The patent application, which UPS originally filed on Feb. 16, explains that while shipping logistics providers have become quite adept at optimizing package routing to increase efficiency and minimize costs, it is still difficult to coordinate logistics for shipments that involve more than one logistics service provider transportation network.
IBM and Danish transport and logistics giant Maersk have launched their global blockchain-enabled shipping solution, according to an official press release today, August 9.
The new jointly developed blockchain solution revealed 94 organizations involved and 154 million shipping events already captured. The global supply chain platform has been dubbed ‘TradeLens,’ and its dataset is reportedly growing at a rate of close to one million shipping events a day.
According to the press release, the platform is able to track critical data about each shipment in a supply chain in real time, generating a distributed, immutable record on the fly.
Consulting giant Accenture has plans to use blockchain to upgrade its logistics network, a patent application published July 26 reveals.
According to the document published by the U.S. Patent and Trademark Office (USPTO), the corporation wants to follow in the footsteps of various major players in leveraging blockchain to secure, speed up and increase the efficiency of logistics movements.
South Korea’s Lotte Global Logistics, a major Seoul-headquartered logistics and shipping firm, has joined the Blockchain in Transport Alliance (BiTA), FreightWaves reported Monday, July 9.
The BiTA trade association was formed in 2017 to popularize and develop blockchain applications in the transport and logistics industries, as well as to establish industry standards for adoption of the technology. The alliance uses OriginTrail, a purpose-built protocol for supply chains based on blockchain, and counts around 400 participants as members.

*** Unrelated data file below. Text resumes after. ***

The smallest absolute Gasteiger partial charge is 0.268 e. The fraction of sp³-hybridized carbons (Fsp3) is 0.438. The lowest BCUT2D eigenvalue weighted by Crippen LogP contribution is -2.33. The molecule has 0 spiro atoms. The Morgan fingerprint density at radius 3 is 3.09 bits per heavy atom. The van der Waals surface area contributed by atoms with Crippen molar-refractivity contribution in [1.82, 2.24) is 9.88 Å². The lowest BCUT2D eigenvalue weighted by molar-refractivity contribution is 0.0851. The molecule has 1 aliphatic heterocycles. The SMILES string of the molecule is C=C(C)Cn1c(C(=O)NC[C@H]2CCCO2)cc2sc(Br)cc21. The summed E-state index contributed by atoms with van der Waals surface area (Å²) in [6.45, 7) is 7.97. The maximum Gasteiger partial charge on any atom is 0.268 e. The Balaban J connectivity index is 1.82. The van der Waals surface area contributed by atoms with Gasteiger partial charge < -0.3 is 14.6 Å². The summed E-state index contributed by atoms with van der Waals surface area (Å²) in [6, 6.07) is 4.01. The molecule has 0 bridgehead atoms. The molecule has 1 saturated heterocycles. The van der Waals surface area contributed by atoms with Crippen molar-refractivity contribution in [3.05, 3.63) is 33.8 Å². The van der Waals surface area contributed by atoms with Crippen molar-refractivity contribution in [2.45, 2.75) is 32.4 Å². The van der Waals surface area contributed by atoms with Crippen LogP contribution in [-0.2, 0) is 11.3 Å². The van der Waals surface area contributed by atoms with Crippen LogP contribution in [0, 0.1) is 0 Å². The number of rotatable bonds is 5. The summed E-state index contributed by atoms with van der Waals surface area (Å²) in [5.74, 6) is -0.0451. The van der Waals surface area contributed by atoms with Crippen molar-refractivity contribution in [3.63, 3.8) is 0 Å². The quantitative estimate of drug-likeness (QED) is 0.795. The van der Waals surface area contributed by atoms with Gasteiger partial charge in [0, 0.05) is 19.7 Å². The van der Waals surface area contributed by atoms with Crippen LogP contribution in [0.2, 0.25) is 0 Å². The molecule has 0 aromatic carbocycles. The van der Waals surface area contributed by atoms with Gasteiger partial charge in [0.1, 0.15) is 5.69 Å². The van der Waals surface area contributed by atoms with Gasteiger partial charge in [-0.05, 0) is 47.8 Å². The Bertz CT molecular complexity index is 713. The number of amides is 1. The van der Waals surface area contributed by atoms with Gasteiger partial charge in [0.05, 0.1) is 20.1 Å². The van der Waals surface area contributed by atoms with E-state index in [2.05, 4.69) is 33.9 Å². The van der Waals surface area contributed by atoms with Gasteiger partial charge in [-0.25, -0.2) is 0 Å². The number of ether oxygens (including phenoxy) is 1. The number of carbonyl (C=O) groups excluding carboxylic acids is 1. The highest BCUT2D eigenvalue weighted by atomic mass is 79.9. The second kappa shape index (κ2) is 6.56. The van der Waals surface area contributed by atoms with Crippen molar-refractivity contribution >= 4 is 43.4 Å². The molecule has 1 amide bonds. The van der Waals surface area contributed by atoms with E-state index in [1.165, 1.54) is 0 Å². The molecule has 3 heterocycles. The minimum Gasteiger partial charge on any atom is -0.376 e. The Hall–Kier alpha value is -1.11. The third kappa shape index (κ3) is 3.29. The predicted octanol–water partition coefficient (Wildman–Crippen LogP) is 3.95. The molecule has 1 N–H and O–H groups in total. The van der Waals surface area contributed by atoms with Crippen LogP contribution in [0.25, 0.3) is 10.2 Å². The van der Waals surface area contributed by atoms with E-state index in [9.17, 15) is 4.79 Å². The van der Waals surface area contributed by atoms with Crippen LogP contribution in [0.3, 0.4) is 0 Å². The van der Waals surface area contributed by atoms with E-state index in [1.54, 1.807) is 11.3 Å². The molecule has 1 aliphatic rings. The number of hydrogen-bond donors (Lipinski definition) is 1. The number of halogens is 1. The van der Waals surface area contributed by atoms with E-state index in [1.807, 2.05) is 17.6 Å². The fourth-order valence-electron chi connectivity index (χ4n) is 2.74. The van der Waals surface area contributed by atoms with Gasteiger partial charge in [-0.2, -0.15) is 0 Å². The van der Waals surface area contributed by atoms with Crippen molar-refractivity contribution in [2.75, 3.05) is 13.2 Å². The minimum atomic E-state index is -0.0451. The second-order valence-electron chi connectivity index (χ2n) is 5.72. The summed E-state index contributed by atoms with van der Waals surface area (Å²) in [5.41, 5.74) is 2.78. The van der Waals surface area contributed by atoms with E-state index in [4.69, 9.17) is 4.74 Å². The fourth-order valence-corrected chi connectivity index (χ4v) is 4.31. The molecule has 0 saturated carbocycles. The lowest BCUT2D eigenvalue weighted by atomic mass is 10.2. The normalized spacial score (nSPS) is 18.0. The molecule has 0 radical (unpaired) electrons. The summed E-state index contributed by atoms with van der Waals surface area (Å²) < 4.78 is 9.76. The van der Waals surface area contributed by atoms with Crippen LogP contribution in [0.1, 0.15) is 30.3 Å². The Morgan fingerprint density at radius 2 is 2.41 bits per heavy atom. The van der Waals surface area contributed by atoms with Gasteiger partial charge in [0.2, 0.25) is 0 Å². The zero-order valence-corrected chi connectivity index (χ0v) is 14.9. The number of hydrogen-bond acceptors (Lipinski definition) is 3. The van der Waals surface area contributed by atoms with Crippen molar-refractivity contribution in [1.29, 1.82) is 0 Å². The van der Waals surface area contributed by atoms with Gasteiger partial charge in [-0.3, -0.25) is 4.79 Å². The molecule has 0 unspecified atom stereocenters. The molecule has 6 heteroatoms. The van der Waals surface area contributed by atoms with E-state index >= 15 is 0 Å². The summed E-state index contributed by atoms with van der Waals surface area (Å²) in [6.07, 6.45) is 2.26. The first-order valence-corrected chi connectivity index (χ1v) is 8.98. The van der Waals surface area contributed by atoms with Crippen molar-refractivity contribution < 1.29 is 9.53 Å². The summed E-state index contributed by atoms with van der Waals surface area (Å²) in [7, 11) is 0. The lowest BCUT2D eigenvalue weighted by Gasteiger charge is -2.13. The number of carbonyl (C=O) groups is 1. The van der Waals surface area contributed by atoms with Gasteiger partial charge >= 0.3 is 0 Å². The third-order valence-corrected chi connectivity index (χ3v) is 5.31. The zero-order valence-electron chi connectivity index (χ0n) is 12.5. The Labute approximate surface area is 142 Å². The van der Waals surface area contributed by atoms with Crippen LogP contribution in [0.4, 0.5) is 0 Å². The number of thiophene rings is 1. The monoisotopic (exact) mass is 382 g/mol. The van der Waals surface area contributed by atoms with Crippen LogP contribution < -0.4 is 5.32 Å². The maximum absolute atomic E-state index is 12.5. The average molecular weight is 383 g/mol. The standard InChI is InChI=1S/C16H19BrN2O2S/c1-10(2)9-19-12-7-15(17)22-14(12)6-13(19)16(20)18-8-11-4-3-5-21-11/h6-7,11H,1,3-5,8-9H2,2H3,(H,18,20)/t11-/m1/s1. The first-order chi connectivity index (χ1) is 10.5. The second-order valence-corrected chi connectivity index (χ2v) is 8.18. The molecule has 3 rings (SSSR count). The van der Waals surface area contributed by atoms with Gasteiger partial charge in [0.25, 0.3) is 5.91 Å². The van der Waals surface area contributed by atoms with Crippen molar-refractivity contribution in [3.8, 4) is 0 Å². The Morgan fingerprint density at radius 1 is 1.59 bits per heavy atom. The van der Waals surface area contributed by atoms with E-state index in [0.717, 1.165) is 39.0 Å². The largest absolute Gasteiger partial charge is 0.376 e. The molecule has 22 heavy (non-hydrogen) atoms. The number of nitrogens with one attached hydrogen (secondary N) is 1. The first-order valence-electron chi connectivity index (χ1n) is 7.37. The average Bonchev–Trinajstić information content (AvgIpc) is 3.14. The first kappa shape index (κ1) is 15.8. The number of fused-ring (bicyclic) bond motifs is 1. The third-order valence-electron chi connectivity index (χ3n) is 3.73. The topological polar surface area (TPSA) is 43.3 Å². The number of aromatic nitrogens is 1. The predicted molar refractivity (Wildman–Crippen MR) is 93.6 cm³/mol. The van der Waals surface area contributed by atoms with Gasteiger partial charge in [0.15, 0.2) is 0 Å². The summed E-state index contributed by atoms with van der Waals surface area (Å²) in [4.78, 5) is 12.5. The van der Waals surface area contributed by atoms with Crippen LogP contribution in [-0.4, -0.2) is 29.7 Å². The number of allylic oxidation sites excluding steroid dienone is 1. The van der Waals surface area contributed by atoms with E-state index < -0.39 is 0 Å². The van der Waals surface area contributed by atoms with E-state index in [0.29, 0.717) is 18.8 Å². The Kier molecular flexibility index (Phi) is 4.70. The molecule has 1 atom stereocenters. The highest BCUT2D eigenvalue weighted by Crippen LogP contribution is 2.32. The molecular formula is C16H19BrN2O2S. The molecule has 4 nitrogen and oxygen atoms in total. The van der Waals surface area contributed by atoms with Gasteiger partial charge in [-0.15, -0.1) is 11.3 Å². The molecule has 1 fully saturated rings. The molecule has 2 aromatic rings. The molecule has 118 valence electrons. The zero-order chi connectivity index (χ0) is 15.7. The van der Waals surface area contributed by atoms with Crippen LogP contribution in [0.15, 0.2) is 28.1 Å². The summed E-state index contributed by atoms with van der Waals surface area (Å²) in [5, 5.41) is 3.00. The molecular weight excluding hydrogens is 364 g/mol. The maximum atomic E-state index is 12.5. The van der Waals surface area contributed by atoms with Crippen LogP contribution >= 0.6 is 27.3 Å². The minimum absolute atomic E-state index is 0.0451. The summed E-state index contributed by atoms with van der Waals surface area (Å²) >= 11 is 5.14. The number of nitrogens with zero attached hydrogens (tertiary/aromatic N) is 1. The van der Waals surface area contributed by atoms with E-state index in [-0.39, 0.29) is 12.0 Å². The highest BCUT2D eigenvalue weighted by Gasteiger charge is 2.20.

Lotte Global, for its part, is a full-service logistics provider, overseeing warehouse management, intermodal import/export terminals and customs clearance, parcel delivery, and moving freight by air, rail, and truckload. According to the company site, its transportation resources for parcel delivery form “the largest network in [South] Korea.”
South Online metal concentrates exchange Open Mineral is seeking to build a consortium of mining companies and financial institutions to create a blockchain system for minerals trading and logistics.
Swiss-based Open Mineral said in a statement on Monday it was joining forces with U.S. blockchain start-up ConsenSys to establish Minerac, aiming to make mineral trading and supply chains more efficient.
“Logistics are complex, financing is difficult to acquire and the entire process is very paper heavy,” said Open Mineral Chief Executive Boris Eykher.
Walmart has yet another delivery-focused blockchain patent in the works.
The application published on July 5 is entitled “Delivery Reservation Apparatus and Method,” and as suggested, it outlines a way for managing package reservations in the context of the purchaser not being available to actually receive it.
It’s the latest “smart delivery” intellectual property play from the retail giant, which in the past year has submitted a number of U.S. patent applications in this area. Indeed, the company seems to be looking at the technology as a way to automate elements of the delivery process, but to date, much of the company’s public-facing work with blockchain has been focused on food supply chain tracking.